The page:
The Mississippi River Sculpture Park is in the second oldest permanent settled community in Wisconsin. Prairie du Chien is located in the Driftless Area of south western Wisconsin, a few paddle strokes north of the confluence of the Mississippi River and Wisconsin Rivers. It’s open 365 days of the year, free of charge for all. There is no playground. It is a park with no swings, jungle gym, slide, or sand box. It is a city-owned park. It is on an island surrounded by the waters of the Mississippi River. This, alone should make it unique.
St Feriole Island Western sandy shore touches the East channel of the Mississippi River. Throughout the eons of time, many people have set foot on the sands and perhaps, walked inland in search of food or protection from the elements of nature. The Mississippi River Sculpture Park is dedicated to these visitors who may have stayed for a few days, or stayed for generations. 
The Mississippi River Sculpture Park has life sized bronze sculptures. Florence Bird, Sculptor, recalls: “Finding this deep ancient Mississippi valley and learning of the people who have inhabited this area and whose descendants are still calling this beautiful region home has been a great adventure.”
Today, there are five life-sized sculptures: Chief Black Hawk, Dr. William Beumont and son, Israel, a Victorian Lady, a voyager, and Emma Big Bear. Each one intricately sculpted. Again, Florence Bird: “It may not be understood that these are one-of-a-kind works of art made in the tradition of famous museum pieces and other public bronze monuments. They are each made especially for the Mississippi River Sculpture Park in Prairie du Chien, to illustrate the history and prehistory of this area. These statues are not mass produced decorative garden pieces. Each one requires its own separate production process starting with the inspiration of the artist. The whole process takes from 6 to 8 months for each statue. The techniques and tools are similar to ones used for bronze statues of all ages. Each bronze statue will last for thousands of years. “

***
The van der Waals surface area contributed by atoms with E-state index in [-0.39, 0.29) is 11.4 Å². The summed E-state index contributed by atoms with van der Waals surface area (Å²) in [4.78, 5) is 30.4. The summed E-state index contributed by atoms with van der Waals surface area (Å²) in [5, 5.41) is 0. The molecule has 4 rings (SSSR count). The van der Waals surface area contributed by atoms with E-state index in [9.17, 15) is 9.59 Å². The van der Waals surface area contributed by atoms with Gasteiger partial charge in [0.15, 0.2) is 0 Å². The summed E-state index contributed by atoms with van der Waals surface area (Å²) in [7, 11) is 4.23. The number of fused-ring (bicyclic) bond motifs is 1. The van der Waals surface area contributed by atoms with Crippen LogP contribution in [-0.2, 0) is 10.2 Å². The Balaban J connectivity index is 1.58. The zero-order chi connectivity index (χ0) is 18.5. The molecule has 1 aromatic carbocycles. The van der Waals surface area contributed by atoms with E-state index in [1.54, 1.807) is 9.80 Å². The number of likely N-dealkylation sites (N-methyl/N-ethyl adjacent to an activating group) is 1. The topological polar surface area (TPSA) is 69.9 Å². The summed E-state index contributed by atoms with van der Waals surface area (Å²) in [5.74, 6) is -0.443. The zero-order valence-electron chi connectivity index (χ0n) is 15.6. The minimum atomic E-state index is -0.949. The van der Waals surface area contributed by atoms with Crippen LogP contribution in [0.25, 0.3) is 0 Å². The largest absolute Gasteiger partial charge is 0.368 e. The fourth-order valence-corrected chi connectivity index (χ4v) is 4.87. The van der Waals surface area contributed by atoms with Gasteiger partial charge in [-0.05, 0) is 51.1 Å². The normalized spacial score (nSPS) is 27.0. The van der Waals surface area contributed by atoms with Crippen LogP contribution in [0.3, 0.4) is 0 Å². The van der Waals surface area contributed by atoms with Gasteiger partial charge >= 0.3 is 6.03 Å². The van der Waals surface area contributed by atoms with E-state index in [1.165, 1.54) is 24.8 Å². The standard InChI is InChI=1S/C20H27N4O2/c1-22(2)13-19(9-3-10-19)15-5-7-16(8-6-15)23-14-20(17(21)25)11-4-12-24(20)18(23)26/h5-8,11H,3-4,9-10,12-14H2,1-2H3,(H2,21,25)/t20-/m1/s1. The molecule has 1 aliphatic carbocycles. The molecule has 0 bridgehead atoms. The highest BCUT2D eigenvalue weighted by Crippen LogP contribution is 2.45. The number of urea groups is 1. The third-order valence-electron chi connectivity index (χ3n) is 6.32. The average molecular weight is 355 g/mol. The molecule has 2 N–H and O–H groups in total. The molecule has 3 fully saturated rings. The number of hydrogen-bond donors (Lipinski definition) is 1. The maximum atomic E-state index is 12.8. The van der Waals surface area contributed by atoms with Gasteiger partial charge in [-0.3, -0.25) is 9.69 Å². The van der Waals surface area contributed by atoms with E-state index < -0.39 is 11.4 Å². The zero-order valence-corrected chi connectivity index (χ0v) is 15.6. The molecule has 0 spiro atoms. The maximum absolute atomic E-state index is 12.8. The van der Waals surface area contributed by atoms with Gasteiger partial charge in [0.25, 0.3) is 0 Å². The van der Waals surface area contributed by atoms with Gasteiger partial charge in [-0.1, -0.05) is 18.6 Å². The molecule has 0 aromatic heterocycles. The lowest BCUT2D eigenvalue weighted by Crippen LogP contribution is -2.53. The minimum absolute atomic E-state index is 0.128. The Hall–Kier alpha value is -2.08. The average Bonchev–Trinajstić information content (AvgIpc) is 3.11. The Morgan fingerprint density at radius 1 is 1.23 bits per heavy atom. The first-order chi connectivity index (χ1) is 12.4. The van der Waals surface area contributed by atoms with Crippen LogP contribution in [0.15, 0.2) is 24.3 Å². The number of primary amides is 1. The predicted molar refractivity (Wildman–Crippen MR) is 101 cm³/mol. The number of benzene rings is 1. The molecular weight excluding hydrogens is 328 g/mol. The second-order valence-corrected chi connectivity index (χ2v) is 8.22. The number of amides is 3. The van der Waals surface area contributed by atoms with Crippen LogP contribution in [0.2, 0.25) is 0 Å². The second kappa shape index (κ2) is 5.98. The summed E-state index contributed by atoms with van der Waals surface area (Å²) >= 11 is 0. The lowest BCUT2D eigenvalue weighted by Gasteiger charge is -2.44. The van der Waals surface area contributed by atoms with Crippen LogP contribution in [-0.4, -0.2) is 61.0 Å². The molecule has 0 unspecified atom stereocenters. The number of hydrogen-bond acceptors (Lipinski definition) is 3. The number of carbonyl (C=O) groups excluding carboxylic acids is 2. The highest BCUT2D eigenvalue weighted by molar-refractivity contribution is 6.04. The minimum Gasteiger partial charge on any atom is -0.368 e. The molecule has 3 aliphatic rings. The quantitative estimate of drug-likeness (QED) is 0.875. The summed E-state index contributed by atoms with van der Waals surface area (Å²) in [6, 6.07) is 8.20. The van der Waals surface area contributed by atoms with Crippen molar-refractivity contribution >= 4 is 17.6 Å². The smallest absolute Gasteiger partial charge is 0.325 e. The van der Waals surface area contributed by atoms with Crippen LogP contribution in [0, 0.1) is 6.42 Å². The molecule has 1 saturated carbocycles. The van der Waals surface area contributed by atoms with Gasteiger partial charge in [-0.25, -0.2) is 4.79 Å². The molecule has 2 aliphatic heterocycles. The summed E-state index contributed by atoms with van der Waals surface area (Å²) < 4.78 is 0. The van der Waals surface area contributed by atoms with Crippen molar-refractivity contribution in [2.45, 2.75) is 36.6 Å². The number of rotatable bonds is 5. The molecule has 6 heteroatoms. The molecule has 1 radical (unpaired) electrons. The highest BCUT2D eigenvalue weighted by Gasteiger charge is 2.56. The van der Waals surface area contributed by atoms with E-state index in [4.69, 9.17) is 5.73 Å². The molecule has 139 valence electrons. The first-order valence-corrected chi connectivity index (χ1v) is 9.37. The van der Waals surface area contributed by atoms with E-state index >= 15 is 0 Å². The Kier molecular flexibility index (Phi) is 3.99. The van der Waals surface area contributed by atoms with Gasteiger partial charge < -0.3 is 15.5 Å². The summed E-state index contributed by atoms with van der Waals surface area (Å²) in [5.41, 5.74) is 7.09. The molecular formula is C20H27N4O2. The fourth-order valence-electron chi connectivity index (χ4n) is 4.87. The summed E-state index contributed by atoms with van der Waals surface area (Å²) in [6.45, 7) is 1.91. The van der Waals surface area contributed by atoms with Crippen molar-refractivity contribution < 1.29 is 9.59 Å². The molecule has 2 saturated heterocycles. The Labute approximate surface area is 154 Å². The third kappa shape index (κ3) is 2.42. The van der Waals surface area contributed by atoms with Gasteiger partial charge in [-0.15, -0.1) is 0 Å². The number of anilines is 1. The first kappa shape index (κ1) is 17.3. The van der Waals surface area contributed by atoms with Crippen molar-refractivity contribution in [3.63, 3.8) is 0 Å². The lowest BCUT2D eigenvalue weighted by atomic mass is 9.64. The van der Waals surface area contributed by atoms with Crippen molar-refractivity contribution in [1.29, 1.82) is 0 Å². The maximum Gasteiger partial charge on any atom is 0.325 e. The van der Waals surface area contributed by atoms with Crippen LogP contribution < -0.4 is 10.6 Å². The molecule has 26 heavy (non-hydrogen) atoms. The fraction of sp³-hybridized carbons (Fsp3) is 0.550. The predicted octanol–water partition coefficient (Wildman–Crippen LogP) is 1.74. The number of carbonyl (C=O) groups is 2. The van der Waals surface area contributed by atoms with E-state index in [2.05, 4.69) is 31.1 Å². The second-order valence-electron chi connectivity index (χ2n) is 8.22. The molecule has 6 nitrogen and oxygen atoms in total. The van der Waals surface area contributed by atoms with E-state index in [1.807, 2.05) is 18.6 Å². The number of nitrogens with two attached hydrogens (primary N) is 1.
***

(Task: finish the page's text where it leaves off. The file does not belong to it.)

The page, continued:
The park will, someday be home to 22 additional sculptures. The next sculpture to be installed will be Marianne Labuche.  The Park Board is hopeful that with  a successful fund raising campaign, she will be dedicated within the next year.
Next time you and your family are anywhere close to Prairie du Chien, Come for a visit. The Mississippi River Sculpture Park, a jewel in the Midwest, will not be forgotten.